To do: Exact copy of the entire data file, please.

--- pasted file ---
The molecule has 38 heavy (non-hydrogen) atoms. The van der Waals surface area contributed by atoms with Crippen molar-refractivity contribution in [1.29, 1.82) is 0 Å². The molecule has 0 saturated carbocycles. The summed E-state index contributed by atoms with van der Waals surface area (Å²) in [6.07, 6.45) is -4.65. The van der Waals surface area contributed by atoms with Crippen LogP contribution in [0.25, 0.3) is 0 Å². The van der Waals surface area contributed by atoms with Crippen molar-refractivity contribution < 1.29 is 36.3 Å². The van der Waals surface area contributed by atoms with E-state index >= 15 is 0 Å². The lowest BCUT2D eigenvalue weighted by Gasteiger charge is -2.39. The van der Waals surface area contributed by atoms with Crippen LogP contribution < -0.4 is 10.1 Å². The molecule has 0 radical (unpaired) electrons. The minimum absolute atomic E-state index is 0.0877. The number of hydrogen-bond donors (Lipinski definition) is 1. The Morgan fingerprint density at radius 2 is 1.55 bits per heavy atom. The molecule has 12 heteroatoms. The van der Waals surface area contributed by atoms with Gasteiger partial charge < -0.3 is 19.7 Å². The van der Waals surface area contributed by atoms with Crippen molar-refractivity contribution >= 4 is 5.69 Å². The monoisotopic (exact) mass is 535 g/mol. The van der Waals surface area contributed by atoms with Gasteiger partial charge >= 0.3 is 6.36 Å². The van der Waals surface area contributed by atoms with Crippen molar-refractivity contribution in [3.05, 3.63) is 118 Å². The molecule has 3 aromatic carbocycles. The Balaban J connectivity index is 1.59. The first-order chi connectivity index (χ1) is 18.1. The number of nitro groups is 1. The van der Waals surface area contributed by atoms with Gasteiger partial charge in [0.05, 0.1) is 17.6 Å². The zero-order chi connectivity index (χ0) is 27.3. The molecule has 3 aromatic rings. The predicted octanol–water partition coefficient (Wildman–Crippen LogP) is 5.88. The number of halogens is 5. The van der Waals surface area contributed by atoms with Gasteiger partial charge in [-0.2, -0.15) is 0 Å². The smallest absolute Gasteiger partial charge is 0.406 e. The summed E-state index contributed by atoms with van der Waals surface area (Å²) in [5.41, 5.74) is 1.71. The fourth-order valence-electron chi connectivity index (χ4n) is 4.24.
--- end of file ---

The molecule has 38 heavy (non-hydrogen) atoms. The van der Waals surface area contributed by atoms with Crippen molar-refractivity contribution in [1.29, 1.82) is 0 Å². The molecule has 0 saturated carbocycles. The summed E-state index contributed by atoms with van der Waals surface area (Å²) in [6.07, 6.45) is -4.65. The van der Waals surface area contributed by atoms with Crippen LogP contribution in [0.25, 0.3) is 0 Å². The van der Waals surface area contributed by atoms with Crippen molar-refractivity contribution < 1.29 is 36.3 Å². The van der Waals surface area contributed by atoms with E-state index >= 15 is 0 Å². The lowest BCUT2D eigenvalue weighted by Gasteiger charge is -2.39. The van der Waals surface area contributed by atoms with Crippen LogP contribution < -0.4 is 10.1 Å². The molecule has 0 radical (unpaired) electrons. The minimum absolute atomic E-state index is 0.0877. The number of hydrogen-bond donors (Lipinski definition) is 1. The Morgan fingerprint density at radius 2 is 1.55 bits per heavy atom. The molecule has 12 heteroatoms. The van der Waals surface area contributed by atoms with Gasteiger partial charge < -0.3 is 19.7 Å². The van der Waals surface area contributed by atoms with Crippen molar-refractivity contribution >= 4 is 5.69 Å². The monoisotopic (exact) mass is 535 g/mol. The van der Waals surface area contributed by atoms with Gasteiger partial charge >= 0.3 is 6.36 Å². The van der Waals surface area contributed by atoms with Crippen molar-refractivity contribution in [3.05, 3.63) is 118 Å². The molecule has 3 aromatic carbocycles. The Balaban J connectivity index is 1.59. The first-order chi connectivity index (χ1) is 18.1. The number of nitro groups is 1. The van der Waals surface area contributed by atoms with Gasteiger partial charge in [0.05, 0.1) is 17.6 Å². The zero-order chi connectivity index (χ0) is 27.3. The molecule has 3 aromatic rings. The predicted octanol–water partition coefficient (Wildman–Crippen LogP) is 5.88. The number of halogens is 5. The van der Waals surface area contributed by atoms with Gasteiger partial charge in [-0.2, -0.15) is 0 Å². The smallest absolute Gasteiger partial charge is 0.406 e. The summed E-state index contributed by atoms with van der Waals surface area (Å²) in [5.41, 5.74) is 1.71. The fourth-order valence-electron chi connectivity index (χ4n) is 4.24.